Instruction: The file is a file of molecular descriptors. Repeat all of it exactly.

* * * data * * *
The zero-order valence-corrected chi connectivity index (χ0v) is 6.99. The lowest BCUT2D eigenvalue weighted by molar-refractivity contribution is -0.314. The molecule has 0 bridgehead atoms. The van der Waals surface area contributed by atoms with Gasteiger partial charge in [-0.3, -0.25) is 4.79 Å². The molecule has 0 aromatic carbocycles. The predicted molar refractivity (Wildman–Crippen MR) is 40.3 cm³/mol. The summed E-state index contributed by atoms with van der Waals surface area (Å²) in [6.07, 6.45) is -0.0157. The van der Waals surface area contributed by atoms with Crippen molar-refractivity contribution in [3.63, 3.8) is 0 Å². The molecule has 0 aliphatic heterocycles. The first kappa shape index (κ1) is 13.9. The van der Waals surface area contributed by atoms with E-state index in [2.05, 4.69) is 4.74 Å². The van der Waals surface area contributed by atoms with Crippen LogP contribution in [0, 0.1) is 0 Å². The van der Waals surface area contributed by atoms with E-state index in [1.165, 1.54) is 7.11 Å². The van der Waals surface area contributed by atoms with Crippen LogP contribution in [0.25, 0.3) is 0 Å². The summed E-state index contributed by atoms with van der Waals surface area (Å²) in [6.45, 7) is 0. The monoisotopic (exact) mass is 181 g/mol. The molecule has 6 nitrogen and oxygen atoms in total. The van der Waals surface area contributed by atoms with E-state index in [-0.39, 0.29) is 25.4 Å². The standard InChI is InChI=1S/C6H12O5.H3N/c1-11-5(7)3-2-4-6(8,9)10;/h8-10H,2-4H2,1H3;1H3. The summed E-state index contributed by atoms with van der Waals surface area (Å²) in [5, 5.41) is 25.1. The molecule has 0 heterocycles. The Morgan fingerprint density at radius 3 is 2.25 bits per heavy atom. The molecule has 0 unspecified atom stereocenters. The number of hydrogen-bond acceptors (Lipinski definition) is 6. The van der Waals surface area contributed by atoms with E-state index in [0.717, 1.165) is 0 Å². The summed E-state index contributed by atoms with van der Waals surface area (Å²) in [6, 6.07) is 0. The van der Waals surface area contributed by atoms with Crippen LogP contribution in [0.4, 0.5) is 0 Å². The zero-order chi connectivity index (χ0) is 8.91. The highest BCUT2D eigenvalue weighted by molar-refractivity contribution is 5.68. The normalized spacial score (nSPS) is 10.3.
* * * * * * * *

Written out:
The zero-order valence-corrected chi connectivity index (χ0v) is 6.99. The lowest BCUT2D eigenvalue weighted by molar-refractivity contribution is -0.314. The molecule has 0 bridgehead atoms. The van der Waals surface area contributed by atoms with Gasteiger partial charge in [-0.3, -0.25) is 4.79 Å². The molecule has 0 aromatic carbocycles. The predicted molar refractivity (Wildman–Crippen MR) is 40.3 cm³/mol. The summed E-state index contributed by atoms with van der Waals surface area (Å²) in [6.07, 6.45) is -0.0157. The van der Waals surface area contributed by atoms with Crippen molar-refractivity contribution in [3.63, 3.8) is 0 Å². The molecule has 0 aliphatic heterocycles. The first kappa shape index (κ1) is 13.9. The van der Waals surface area contributed by atoms with E-state index in [2.05, 4.69) is 4.74 Å². The van der Waals surface area contributed by atoms with Crippen LogP contribution in [0, 0.1) is 0 Å². The van der Waals surface area contributed by atoms with E-state index in [1.165, 1.54) is 7.11 Å². The van der Waals surface area contributed by atoms with Crippen LogP contribution in [0.25, 0.3) is 0 Å². The summed E-state index contributed by atoms with van der Waals surface area (Å²) in [6.45, 7) is 0. The monoisotopic (exact) mass is 181 g/mol. The molecule has 6 nitrogen and oxygen atoms in total. The van der Waals surface area contributed by atoms with E-state index in [-0.39, 0.29) is 25.4 Å². The standard InChI is InChI=1S/C6H12O5.H3N/c1-11-5(7)3-2-4-6(8,9)10;/h8-10H,2-4H2,1H3;1H3. The summed E-state index contributed by atoms with van der Waals surface area (Å²) in [5, 5.41) is 25.1. The molecule has 0 heterocycles. The Morgan fingerprint density at radius 3 is 2.25 bits per heavy atom. The molecule has 0 unspecified atom stereocenters. The number of hydrogen-bond acceptors (Lipinski definition) is 6. The van der Waals surface area contributed by atoms with E-state index in [0.717, 1.165) is 0 Å². The summed E-state index contributed by atoms with van der Waals surface area (Å²) in [6, 6.07) is 0. The van der Waals surface area contributed by atoms with Crippen LogP contribution in [0.4, 0.5) is 0 Å². The zero-order chi connectivity index (χ0) is 8.91. The highest BCUT2D eigenvalue weighted by molar-refractivity contribution is 5.68. The normalized spacial score (nSPS) is 10.3.